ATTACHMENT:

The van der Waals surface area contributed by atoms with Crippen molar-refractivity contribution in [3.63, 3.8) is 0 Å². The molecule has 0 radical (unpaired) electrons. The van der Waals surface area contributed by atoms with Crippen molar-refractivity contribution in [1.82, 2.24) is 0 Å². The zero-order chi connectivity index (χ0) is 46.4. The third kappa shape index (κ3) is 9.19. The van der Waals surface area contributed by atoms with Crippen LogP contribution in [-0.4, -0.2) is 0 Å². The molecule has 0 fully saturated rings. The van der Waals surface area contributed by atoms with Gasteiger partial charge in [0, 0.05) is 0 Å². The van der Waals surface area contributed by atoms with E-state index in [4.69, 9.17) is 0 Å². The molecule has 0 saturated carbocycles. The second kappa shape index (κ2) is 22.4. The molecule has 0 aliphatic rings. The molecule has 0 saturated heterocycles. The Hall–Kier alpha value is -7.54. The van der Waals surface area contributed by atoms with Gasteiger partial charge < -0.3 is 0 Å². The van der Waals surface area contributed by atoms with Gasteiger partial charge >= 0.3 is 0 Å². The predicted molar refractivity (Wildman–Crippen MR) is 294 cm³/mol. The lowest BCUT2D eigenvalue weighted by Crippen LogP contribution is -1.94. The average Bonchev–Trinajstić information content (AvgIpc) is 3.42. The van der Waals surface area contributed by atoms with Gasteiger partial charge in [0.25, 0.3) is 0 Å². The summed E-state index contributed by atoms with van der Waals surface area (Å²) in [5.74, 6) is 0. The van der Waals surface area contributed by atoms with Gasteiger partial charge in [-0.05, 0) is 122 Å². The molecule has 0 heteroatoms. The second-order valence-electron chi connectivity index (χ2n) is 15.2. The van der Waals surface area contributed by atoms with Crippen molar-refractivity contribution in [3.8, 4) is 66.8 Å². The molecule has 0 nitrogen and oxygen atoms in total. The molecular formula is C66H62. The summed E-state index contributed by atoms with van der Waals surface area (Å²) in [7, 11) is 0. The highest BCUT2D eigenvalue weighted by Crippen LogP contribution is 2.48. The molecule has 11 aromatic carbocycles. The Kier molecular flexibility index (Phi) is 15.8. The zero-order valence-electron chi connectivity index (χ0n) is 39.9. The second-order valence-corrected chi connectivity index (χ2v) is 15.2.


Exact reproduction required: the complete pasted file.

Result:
The van der Waals surface area contributed by atoms with Crippen molar-refractivity contribution in [3.63, 3.8) is 0 Å². The molecule has 0 radical (unpaired) electrons. The van der Waals surface area contributed by atoms with Crippen molar-refractivity contribution in [1.82, 2.24) is 0 Å². The zero-order chi connectivity index (χ0) is 46.4. The third kappa shape index (κ3) is 9.19. The van der Waals surface area contributed by atoms with Crippen LogP contribution in [-0.4, -0.2) is 0 Å². The molecule has 0 fully saturated rings. The van der Waals surface area contributed by atoms with Gasteiger partial charge in [0, 0.05) is 0 Å². The van der Waals surface area contributed by atoms with E-state index in [4.69, 9.17) is 0 Å². The molecule has 0 saturated carbocycles. The second kappa shape index (κ2) is 22.4. The molecule has 0 aliphatic rings. The molecule has 0 saturated heterocycles. The Hall–Kier alpha value is -7.54. The van der Waals surface area contributed by atoms with Gasteiger partial charge < -0.3 is 0 Å². The van der Waals surface area contributed by atoms with Gasteiger partial charge >= 0.3 is 0 Å². The predicted molar refractivity (Wildman–Crippen MR) is 294 cm³/mol. The lowest BCUT2D eigenvalue weighted by Crippen LogP contribution is -1.94. The average Bonchev–Trinajstić information content (AvgIpc) is 3.42. The van der Waals surface area contributed by atoms with Gasteiger partial charge in [0.25, 0.3) is 0 Å². The summed E-state index contributed by atoms with van der Waals surface area (Å²) in [5.74, 6) is 0. The van der Waals surface area contributed by atoms with Gasteiger partial charge in [-0.05, 0) is 122 Å². The molecule has 0 heteroatoms. The second-order valence-electron chi connectivity index (χ2n) is 15.2. The van der Waals surface area contributed by atoms with Crippen molar-refractivity contribution in [3.8, 4) is 66.8 Å². The molecule has 0 nitrogen and oxygen atoms in total. The molecular formula is C66H62. The summed E-state index contributed by atoms with van der Waals surface area (Å²) in [7, 11) is 0. The highest BCUT2D eigenvalue weighted by Crippen LogP contribution is 2.48. The molecule has 11 aromatic carbocycles. The Kier molecular flexibility index (Phi) is 15.8. The zero-order valence-electron chi connectivity index (χ0n) is 39.9. The second-order valence-corrected chi connectivity index (χ2v) is 15.2.